According to Dr. Michael Orey, constructionism is a “theory of learning that states people learn best when they build an external artifact or something they can share with others” Laureate Education, Inc. 2009f). Teachers in today’s classrooms, with the advent of technology, can easily find projects that enable students to build and learn from lessons that teachers plan. Examples of building strategies include, but are not exclusive to, “spreadsheet software, data collection tools, and Web resources”
Hubbell, Kuhn, & Malenoski, 2007). In history classes,
teachers can use Web Quests, game simulators, and other problem based learning
In my own history classes, I have successfully used a web quest on the 1920s. In this web quest, students chose a group; each group has the responsibility of reporting one of the following: sports, current news stories, advertisements, political commentary and cartoons, all in the 1920s. Students have to research using web sites I have already found and distributed, they students may use additional web sites they have found. Students then have to write a short newspaper article with photographs. Finally, the group gives their newspaper a name, a price, a date, and prints out a copy that they then orally present to the entire class. Student newspapers have included A Decade in Review, the 1920s, Sports Almanac of the 1920s, the Grand Experiment, and so many more. My students enjoy the project; they learn from research and from each other about the 1920s. The student assessments are the written newspaper, the oral presentation and an image quiz I give the class with images from each of the newspapers presented.
In the scenario above, teachers will act as facilitators. According to Glazer, teachers as facilitators, “give students control over how they learn and provide support and structure in the direction of their learning” (Glazer, E. 2001). To set up the scenario the teacher must help to create the framework to the project, allow students to read the rubric before they begin the project and teachers should show examples of earlier work (modeling). By following these simple suggestions, a teacher can set up the project so that students and the teacher learn from each other, the internet, brainstorming with group members, creating and presenting.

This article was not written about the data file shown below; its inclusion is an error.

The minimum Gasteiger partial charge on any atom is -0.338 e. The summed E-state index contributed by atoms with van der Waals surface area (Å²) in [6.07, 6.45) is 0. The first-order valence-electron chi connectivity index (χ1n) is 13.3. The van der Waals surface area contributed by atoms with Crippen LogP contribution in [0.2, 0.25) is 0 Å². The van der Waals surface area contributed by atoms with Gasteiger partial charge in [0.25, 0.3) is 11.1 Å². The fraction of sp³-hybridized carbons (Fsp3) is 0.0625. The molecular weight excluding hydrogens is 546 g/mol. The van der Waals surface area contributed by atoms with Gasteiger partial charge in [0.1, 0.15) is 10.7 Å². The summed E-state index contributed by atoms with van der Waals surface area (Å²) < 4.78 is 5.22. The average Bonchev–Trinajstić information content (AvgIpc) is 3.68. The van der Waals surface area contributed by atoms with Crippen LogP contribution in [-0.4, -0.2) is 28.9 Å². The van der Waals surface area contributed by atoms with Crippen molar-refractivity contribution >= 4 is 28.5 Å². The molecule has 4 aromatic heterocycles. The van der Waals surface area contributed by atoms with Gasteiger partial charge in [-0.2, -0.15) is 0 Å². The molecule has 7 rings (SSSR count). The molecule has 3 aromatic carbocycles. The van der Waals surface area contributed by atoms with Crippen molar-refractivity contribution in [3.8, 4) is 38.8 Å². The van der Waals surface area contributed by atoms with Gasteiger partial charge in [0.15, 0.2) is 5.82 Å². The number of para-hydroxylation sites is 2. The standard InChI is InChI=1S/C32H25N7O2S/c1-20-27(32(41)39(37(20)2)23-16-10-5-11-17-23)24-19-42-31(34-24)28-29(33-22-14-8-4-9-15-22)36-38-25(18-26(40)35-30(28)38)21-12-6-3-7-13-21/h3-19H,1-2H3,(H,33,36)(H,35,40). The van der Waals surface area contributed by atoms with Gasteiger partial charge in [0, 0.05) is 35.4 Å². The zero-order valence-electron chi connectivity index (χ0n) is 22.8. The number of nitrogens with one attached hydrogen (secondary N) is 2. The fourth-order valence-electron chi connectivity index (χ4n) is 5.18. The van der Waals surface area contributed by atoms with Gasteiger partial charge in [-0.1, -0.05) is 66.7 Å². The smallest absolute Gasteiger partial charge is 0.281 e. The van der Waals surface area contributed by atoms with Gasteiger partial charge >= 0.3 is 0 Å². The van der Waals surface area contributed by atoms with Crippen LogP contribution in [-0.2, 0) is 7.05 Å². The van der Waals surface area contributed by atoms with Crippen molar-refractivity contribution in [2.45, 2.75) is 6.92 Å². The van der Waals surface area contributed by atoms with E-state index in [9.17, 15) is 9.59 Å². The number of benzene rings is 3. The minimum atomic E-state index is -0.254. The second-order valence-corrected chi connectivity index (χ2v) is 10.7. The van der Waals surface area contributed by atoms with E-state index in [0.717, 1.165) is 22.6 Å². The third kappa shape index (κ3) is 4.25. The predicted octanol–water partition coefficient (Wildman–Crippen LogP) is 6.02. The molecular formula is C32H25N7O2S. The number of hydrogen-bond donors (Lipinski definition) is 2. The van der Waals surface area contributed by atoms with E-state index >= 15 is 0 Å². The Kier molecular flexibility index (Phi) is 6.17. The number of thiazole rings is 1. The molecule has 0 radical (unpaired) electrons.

Some sites a teacher can use to help with constructivist learning tools are:
A site that will allow students to create their own flipbooks you can use:
Finally, for students to develop their own comic books or graphic novels you can use:
Laureate Education, Inc. (Producer). (2009f). Program 6, Constructionist & constructivist learning theories [Video webcast]. Bridging learning theory, instruction and technology. Retrieved from http://laureate.ecollege.com/ec/crs/default.learn?CourseID=5700267&CPURL=la ureate.e.college.com&Survey=1&47=2594577&ClientNodeID=984650&coursen av=0&bhcp=1
Glazer, E. (2001). Problem Based Instruction. In M. Orey (Ed.), Emerging perspectives on learning, teaching, and technology. Retrieved March 18, 2012, from http://projectis.coe.uga.edu/epltt/index.php?title=Problem_Based_Instruction
Pitler, H., Hubbell, E. R., Kuhn, M., & Malenoski, K. (2007). Using technology with classroom instruction that works. Denver, Colorado, USA: McRel.